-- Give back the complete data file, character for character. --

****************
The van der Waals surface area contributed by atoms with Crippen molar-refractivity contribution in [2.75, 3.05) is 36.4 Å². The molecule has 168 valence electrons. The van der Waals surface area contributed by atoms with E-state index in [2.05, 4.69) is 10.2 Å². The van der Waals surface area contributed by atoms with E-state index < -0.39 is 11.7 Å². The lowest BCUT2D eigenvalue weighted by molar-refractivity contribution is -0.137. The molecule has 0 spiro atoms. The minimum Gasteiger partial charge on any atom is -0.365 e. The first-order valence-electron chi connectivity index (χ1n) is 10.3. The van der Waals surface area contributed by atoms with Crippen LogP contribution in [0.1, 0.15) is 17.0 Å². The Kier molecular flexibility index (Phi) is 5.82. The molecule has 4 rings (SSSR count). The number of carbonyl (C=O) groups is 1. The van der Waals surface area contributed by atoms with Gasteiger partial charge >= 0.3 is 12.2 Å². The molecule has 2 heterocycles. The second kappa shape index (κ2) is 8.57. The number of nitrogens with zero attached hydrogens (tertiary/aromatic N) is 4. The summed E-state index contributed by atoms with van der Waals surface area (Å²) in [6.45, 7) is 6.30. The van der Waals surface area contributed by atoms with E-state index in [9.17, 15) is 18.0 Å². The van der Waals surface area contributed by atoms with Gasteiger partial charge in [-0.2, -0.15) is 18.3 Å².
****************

The van der Waals surface area contributed by atoms with Crippen molar-refractivity contribution in [2.75, 3.05) is 36.4 Å². The molecule has 168 valence electrons. The van der Waals surface area contributed by atoms with E-state index in [2.05, 4.69) is 10.2 Å². The van der Waals surface area contributed by atoms with E-state index < -0.39 is 11.7 Å². The lowest BCUT2D eigenvalue weighted by molar-refractivity contribution is -0.137. The molecule has 0 spiro atoms. The minimum Gasteiger partial charge on any atom is -0.365 e. The first-order valence-electron chi connectivity index (χ1n) is 10.3. The van der Waals surface area contributed by atoms with Crippen LogP contribution in [0.1, 0.15) is 17.0 Å². The Kier molecular flexibility index (Phi) is 5.82. The molecule has 4 rings (SSSR count). The number of carbonyl (C=O) groups is 1. The van der Waals surface area contributed by atoms with Gasteiger partial charge >= 0.3 is 12.2 Å². The molecule has 2 heterocycles. The second kappa shape index (κ2) is 8.57. The number of nitrogens with zero attached hydrogens (tertiary/aromatic N) is 4. The summed E-state index contributed by atoms with van der Waals surface area (Å²) in [6.45, 7) is 6.30. The van der Waals surface area contributed by atoms with E-state index in [9.17, 15) is 18.0 Å². The van der Waals surface area contributed by atoms with Gasteiger partial charge in [-0.2, -0.15) is 18.3 Å².